AM2018 PAN23 An Evidence-Driven Guide to Thinking Through Radiation and Surgery for Brain Metastasis
Improving systemic therapies for metastatic disease have led to an increasing incidence of brain metastasis for patients with solid malignancies. Patients diagnosed with brain metastasis, meanwhile, are benefiting from a rapidly proliferating body of CNS-directed research that, appropriately applied, can lead to improved survival and quality of life. In selected cases of brain metastasis, radiosurgery and hypofractionated stereotactic radiotherapy (SRT) may be used either in lieu of, or in combination with invasive neurosurgery. The appropriate selection of therapy, and in the case of combined therapy, the sequencing - neoadjuvant versus adjuvant radiosurgery - should be predicated upon the risk/benefit ratio of each to the individual. This requires familiarity with novel contemporary observations culled from a large body of recent literature. This session is designed to familiarize the audience with the key considerations necessary to individualize decision-making and to equip them with the necessary skills for competent treatment of patients eligible for neurosurgery and/or radiosurgery for brain metastasis. A case-based approach will be used to contextualize novel concepts and facilitate learning.
The meeting is designed to meet the interests of radiation oncologists, medical oncologists, radiation oncologists, radiation physicists, diagnostic radiologists, radiation therapists, radiation dosimetrists, and residents.
- Apply optimal sequencing of dual modality therapy for a given case scenario of brain metastasis.
- Describe optimal treatment planning techniques for patients with intact, pre-operative and post-operative brain metastasis.
- Compare and contrast risks and benefits of radiosurgery versus neurosurgery versus combined therapy for brain metastasis.
The following persons served as faculty for this activity: K. Beal, MD, L. Kleinberg, MD, E. Murphy, MD, S. Shiao, MD, PhD, S. Soltys, MD, and S. Weiss, MD, FASTRO.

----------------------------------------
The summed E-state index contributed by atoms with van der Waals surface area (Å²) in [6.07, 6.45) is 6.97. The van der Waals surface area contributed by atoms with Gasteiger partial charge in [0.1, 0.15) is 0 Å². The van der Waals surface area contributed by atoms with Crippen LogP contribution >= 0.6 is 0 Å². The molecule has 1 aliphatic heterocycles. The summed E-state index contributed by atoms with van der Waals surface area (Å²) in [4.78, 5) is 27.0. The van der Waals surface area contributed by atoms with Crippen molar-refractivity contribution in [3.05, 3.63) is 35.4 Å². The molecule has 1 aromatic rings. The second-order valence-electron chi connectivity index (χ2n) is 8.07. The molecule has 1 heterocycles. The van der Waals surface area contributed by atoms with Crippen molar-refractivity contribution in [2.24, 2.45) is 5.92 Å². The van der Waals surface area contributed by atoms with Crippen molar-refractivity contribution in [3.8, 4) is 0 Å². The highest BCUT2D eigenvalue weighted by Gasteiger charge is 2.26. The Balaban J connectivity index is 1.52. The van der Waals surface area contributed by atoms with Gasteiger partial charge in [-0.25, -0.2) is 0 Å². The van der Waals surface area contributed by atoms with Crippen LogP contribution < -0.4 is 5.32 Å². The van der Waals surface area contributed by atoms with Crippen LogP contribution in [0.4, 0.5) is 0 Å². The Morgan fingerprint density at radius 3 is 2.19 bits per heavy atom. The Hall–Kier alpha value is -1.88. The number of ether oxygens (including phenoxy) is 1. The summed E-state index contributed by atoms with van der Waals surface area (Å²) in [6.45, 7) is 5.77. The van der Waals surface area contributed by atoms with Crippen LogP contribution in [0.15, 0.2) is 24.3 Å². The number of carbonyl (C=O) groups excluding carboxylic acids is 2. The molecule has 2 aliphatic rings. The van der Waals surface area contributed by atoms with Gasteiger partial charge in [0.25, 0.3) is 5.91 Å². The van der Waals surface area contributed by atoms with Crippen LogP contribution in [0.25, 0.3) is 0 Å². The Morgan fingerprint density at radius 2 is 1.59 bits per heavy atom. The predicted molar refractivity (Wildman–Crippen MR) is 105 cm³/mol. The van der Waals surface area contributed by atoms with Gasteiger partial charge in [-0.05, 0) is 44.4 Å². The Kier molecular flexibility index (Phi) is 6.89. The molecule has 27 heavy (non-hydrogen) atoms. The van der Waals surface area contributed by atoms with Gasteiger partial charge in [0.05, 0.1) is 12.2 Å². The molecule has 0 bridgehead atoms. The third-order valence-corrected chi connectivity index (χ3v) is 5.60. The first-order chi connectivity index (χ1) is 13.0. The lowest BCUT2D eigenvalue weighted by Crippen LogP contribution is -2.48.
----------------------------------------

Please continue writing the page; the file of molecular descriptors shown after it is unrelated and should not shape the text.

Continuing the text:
Additionally, the SA-CME Task Force and CME/MOC Committee had control over the content of this activity.
The American Society for Radiation Oncology (ASTRO) is accredited by the Accreditation Council of Continuing Medical Education to provide continuing education to physicians.
ASTRO is awarded Deemed Status by the American Board of Radiology to provide SA-CME as part of Part II Maintenance of Certification.
- 1.50 SA-CME
The American Society for Radiation Oncology (ASTRO) is accredited by the Accreditation Council of Continuing Medical Education to provide continuing medical education for physicians.
The American Society for Radiation Oncology (ASTRO) designates this Live activity for a maximum of 1.50 AMA PRA Category 1 Credit™. Physicians should claim only the credit commensurate with the extent of their participation in the activity.
This activity meets the American Board of Radiology's criteria for a self-assessment activity in the ABR's Maintenance of Certification program. Participation in this course in combination with the successful completion of the corresponding assessment and course evaluation adheres to the guidelines established by the ABR for 1.50 self-assessment credits.
- No refunds, extensions or substitutions will be made for those registrants who, for any reason, were unable to attend or were tardy for the session.
- No credits will be granted and no refunds, exchanges or transfers will be given to those who do not pass.
- ASTRO staff cannot make modifications to your submitted materials.
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